Wondering if we can’t afford the NHS is obscene.
Any country which wonders whether it can afford or not a free at-point-of-use health service is obscene.
You could just as easily ask: “Mightn’t it be righter to let our subjects and citizens die in their front rooms and on the streets?”
You know how this goes, after all. The trickle-down effect and its grand virtues. (They say, I don’t know if it’s true, that it all started out as a music-hall joke …) (It’s no longer funny, by the way – nor satire.)
Let it work its way through, they argue, and whilst some of the perishable and finite goods which are human beings may die in the process, the vast majority will eventually benefit from the crumbs which fall from the world’s high tables.
That’s the theory.
To be honest, it’s just a theory. In fact, as far as theories go, it was never quite a theory either. A stratagem perhaps: a way of imposing irrational, illogical and unkind rule over and against the interests of the vast majority I mention.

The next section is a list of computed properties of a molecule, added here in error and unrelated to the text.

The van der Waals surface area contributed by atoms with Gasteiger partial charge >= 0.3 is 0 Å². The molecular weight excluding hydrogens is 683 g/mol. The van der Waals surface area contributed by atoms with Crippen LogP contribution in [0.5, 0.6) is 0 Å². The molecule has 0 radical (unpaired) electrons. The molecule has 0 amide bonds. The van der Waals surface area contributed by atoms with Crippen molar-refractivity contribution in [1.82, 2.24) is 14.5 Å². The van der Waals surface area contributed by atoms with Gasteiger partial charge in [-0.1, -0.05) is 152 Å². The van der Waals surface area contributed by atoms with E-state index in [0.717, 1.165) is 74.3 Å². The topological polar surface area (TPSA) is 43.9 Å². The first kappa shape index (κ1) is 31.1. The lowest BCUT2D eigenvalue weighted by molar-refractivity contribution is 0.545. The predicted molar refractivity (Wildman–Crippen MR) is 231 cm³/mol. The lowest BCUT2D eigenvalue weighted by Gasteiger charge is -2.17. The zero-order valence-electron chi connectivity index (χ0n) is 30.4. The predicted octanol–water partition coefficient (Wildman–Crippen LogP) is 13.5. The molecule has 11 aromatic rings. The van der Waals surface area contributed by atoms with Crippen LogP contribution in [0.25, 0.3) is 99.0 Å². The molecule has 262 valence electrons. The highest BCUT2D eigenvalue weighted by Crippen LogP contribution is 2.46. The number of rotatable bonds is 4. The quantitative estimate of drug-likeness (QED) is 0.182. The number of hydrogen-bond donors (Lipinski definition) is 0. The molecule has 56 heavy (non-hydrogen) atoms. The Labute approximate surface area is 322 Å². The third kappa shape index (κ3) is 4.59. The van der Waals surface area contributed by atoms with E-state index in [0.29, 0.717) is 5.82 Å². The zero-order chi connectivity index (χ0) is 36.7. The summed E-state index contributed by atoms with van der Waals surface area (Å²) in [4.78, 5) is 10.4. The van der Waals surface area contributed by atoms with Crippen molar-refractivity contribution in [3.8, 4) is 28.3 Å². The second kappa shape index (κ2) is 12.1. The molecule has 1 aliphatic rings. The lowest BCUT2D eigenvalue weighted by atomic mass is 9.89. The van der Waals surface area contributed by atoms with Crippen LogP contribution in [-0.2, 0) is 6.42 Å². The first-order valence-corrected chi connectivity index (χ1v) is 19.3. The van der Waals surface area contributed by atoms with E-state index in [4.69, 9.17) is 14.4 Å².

Any society, whatever its political mix, which argues that a person who’s ill – in the very moment they are ill – needs to submit to reams of paperwork, insurance decisions coldly taken one way or another, fears of probable personal bankruptcy somewhere down the line and a host of other matters quite subsidiary to the infirmity in question … well, any society like that has quite forgotten the meaning of human solidarity.
What it is to be human; what it is to be a social being.
I don’t mean social as in the monetising networks we attach ourselves to via devices complex and simple.
I mean social as in love; as in physical and mental touch; as in altruistic kindness.
The society we now witness, however, is different to the latter social I describe: it is obscene, self-serving and self-justifying to the max.
And whilst we continue to stand idly by, in a way, sadly, I’m afraid, we ourselves shall also mirror those obscenities.